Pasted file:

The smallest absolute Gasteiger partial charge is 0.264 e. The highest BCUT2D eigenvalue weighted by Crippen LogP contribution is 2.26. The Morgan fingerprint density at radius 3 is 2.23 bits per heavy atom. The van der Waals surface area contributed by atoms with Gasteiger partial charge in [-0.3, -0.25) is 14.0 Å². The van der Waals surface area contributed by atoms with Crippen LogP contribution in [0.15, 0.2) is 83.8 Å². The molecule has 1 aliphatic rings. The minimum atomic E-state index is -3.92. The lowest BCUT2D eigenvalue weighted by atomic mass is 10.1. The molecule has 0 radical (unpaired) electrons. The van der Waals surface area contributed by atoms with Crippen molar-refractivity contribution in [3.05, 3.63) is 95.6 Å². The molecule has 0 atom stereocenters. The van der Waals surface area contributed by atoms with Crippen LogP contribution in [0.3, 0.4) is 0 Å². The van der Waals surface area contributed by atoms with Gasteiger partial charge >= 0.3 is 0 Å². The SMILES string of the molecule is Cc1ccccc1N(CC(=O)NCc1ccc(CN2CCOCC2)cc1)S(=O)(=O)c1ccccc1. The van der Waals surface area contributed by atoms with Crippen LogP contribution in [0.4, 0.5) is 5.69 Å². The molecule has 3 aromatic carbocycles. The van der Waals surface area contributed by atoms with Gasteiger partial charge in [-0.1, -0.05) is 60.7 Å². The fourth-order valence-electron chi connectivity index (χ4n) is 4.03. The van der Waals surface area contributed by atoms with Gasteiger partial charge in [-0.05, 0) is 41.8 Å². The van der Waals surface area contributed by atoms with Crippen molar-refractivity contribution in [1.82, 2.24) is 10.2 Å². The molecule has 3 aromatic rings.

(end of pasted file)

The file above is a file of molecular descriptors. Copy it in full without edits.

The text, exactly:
The smallest absolute Gasteiger partial charge is 0.264 e. The highest BCUT2D eigenvalue weighted by Crippen LogP contribution is 2.26. The Morgan fingerprint density at radius 3 is 2.23 bits per heavy atom. The van der Waals surface area contributed by atoms with Gasteiger partial charge in [-0.3, -0.25) is 14.0 Å². The van der Waals surface area contributed by atoms with Crippen LogP contribution in [0.15, 0.2) is 83.8 Å². The molecule has 1 aliphatic rings. The minimum atomic E-state index is -3.92. The lowest BCUT2D eigenvalue weighted by atomic mass is 10.1. The molecule has 0 radical (unpaired) electrons. The van der Waals surface area contributed by atoms with Crippen molar-refractivity contribution in [3.05, 3.63) is 95.6 Å². The molecule has 0 atom stereocenters. The van der Waals surface area contributed by atoms with Crippen LogP contribution in [0.3, 0.4) is 0 Å². The van der Waals surface area contributed by atoms with Gasteiger partial charge >= 0.3 is 0 Å². The SMILES string of the molecule is Cc1ccccc1N(CC(=O)NCc1ccc(CN2CCOCC2)cc1)S(=O)(=O)c1ccccc1. The van der Waals surface area contributed by atoms with Crippen LogP contribution in [0.4, 0.5) is 5.69 Å². The molecule has 3 aromatic carbocycles. The van der Waals surface area contributed by atoms with Gasteiger partial charge in [-0.1, -0.05) is 60.7 Å². The fourth-order valence-electron chi connectivity index (χ4n) is 4.03. The van der Waals surface area contributed by atoms with Gasteiger partial charge in [-0.05, 0) is 41.8 Å². The van der Waals surface area contributed by atoms with Crippen molar-refractivity contribution in [1.82, 2.24) is 10.2 Å². The molecule has 3 aromatic rings.